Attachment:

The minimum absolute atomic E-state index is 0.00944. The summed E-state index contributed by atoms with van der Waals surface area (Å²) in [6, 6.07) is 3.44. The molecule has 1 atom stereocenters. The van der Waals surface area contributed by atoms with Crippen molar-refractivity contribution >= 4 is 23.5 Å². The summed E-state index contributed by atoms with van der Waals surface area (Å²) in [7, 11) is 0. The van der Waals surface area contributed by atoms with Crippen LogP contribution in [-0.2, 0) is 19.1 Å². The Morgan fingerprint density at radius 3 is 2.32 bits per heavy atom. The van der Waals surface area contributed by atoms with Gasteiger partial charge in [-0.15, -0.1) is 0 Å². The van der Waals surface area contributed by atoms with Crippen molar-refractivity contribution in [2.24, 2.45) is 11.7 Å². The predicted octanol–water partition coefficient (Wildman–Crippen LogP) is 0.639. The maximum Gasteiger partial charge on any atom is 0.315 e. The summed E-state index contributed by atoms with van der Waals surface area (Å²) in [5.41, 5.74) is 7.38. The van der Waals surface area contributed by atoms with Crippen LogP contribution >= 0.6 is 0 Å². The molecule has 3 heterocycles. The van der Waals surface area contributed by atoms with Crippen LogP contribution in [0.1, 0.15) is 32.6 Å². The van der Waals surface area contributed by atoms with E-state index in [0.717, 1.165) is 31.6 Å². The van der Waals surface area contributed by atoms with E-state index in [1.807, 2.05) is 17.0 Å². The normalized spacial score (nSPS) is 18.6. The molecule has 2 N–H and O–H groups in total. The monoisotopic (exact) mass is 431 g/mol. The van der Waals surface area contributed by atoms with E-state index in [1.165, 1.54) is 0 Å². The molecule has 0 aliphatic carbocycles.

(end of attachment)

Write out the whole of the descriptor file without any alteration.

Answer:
The minimum absolute atomic E-state index is 0.00944. The summed E-state index contributed by atoms with van der Waals surface area (Å²) in [6, 6.07) is 3.44. The molecule has 1 atom stereocenters. The van der Waals surface area contributed by atoms with Crippen molar-refractivity contribution >= 4 is 23.5 Å². The summed E-state index contributed by atoms with van der Waals surface area (Å²) in [7, 11) is 0. The van der Waals surface area contributed by atoms with Crippen LogP contribution in [-0.2, 0) is 19.1 Å². The Morgan fingerprint density at radius 3 is 2.32 bits per heavy atom. The van der Waals surface area contributed by atoms with Gasteiger partial charge in [-0.15, -0.1) is 0 Å². The van der Waals surface area contributed by atoms with Crippen molar-refractivity contribution in [2.24, 2.45) is 11.7 Å². The predicted octanol–water partition coefficient (Wildman–Crippen LogP) is 0.639. The maximum Gasteiger partial charge on any atom is 0.315 e. The summed E-state index contributed by atoms with van der Waals surface area (Å²) in [5.41, 5.74) is 7.38. The van der Waals surface area contributed by atoms with Crippen LogP contribution >= 0.6 is 0 Å². The molecule has 3 heterocycles. The van der Waals surface area contributed by atoms with Crippen LogP contribution in [0.1, 0.15) is 32.6 Å². The van der Waals surface area contributed by atoms with E-state index in [0.717, 1.165) is 31.6 Å². The van der Waals surface area contributed by atoms with E-state index in [1.807, 2.05) is 17.0 Å². The normalized spacial score (nSPS) is 18.6. The molecule has 2 N–H and O–H groups in total. The monoisotopic (exact) mass is 431 g/mol. The van der Waals surface area contributed by atoms with E-state index in [1.165, 1.54) is 0 Å². The molecule has 0 aliphatic carbocycles.